By Brendan O’Boyle
MEXICO CITY (Reuters) – It did not take long for the memes to start in Mexico, offering a needed bit of levity on Monday after a powerful quake left buildings and people shaken on the anniversary of two of the country’s most devastating earthquakes.
On WhatsApp, Instagram, Facebook and beyond, anxious Mexicans found humor in the unexplainable – that an earthquake would strike just an hour after a scheduled earthquake drill in Mexico City and other major cities.
“These Mexicans are hardcore, they do earthquake drills with live earthquakes,” one meme said, showing an image of an impressed Barack Obama.
The 7.6 magnitude earthquake, which left at least one person dead, struck on the same day as a 1985 earthquake that killed an estimated 10,000, and one in 2017 that killed at least 350 people.
Mexico is among the world’s most seismically active countries, home to a population that is well-versed in speedy and often surprisingly calm evacuations.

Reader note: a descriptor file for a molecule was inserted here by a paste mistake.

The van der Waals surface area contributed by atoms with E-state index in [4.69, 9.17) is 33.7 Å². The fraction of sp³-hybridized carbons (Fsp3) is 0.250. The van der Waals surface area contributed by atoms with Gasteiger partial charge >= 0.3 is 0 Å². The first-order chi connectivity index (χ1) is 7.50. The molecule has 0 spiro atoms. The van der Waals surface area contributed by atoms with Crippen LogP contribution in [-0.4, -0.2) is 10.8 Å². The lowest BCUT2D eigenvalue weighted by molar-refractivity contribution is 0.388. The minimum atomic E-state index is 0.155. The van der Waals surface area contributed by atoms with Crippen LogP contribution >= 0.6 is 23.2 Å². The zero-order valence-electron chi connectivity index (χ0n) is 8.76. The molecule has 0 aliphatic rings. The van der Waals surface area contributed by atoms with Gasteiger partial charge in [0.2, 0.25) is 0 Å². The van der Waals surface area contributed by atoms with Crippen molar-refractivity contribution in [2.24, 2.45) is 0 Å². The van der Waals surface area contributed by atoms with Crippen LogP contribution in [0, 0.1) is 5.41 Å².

The uncanny timing of Monday’s quake was the subject of many memes, like one of a bird reading a book titled “how to skip from Sept. 18 to Sept. 20.”
One meme, mimicking an announcement by the Mexican government, invites outsiders to “Visit Mexico” and “on every Sept. 19, come live the experience of a real temblor.”
Some memes cast a suspicious eye on official reports that the timing of another Sept. 19 earthquake was just a coincidence.
Others got political, like a meme depicting President Andres Manuel Lopez Obrador saying the ground shook but it shook more under his predecessor’s government. The pugilistic leader often rails against his predecessors.
Several memes embraced the fear of living with the possibility of the ground suddenly shaking.
One academic study released prior to the latest quake showed that three in 10 people who experienced the Sept. 19, 2017 quake suffered effects of post-traumatic stress disorder.
Geophysicist Carlos Valdes pushed back in an interview against suggestions that Sept. 19 is a cursed day on the Mexican calendar, chalking up the most recent earthquake to coincidence as well as pointing to the meme machine as a needed tonic.
“I think it’s a way to shake off the stress and the fear,” he said.
(Reporting and writing by Brendan O’Boyle; Additional reporting by Anthony Esposito; Editing by Lincoln Feast.)